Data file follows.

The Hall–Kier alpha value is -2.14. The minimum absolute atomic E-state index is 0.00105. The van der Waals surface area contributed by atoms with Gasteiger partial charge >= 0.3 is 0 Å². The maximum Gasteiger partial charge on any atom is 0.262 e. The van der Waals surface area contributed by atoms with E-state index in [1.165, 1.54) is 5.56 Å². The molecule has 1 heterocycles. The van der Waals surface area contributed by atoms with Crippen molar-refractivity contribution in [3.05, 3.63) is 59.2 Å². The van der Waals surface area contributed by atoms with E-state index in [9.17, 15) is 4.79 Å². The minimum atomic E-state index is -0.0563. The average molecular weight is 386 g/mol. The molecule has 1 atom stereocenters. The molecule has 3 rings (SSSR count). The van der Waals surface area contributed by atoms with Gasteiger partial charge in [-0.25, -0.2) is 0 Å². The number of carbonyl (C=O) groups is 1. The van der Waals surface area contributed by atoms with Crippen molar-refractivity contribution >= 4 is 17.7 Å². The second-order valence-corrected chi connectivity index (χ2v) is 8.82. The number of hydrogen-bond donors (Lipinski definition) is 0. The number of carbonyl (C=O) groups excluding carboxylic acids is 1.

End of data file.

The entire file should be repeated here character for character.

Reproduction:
The Hall–Kier alpha value is -2.14. The minimum absolute atomic E-state index is 0.00105. The van der Waals surface area contributed by atoms with Gasteiger partial charge >= 0.3 is 0 Å². The maximum Gasteiger partial charge on any atom is 0.262 e. The van der Waals surface area contributed by atoms with E-state index in [1.165, 1.54) is 5.56 Å². The molecule has 1 heterocycles. The van der Waals surface area contributed by atoms with Crippen molar-refractivity contribution in [3.05, 3.63) is 59.2 Å². The van der Waals surface area contributed by atoms with E-state index in [9.17, 15) is 4.79 Å². The minimum atomic E-state index is -0.0563. The average molecular weight is 386 g/mol. The molecule has 1 atom stereocenters. The molecule has 3 rings (SSSR count). The van der Waals surface area contributed by atoms with Gasteiger partial charge in [-0.25, -0.2) is 0 Å². The number of carbonyl (C=O) groups is 1. The van der Waals surface area contributed by atoms with Crippen molar-refractivity contribution >= 4 is 17.7 Å². The second-order valence-corrected chi connectivity index (χ2v) is 8.82. The number of hydrogen-bond donors (Lipinski definition) is 0. The number of carbonyl (C=O) groups excluding carboxylic acids is 1.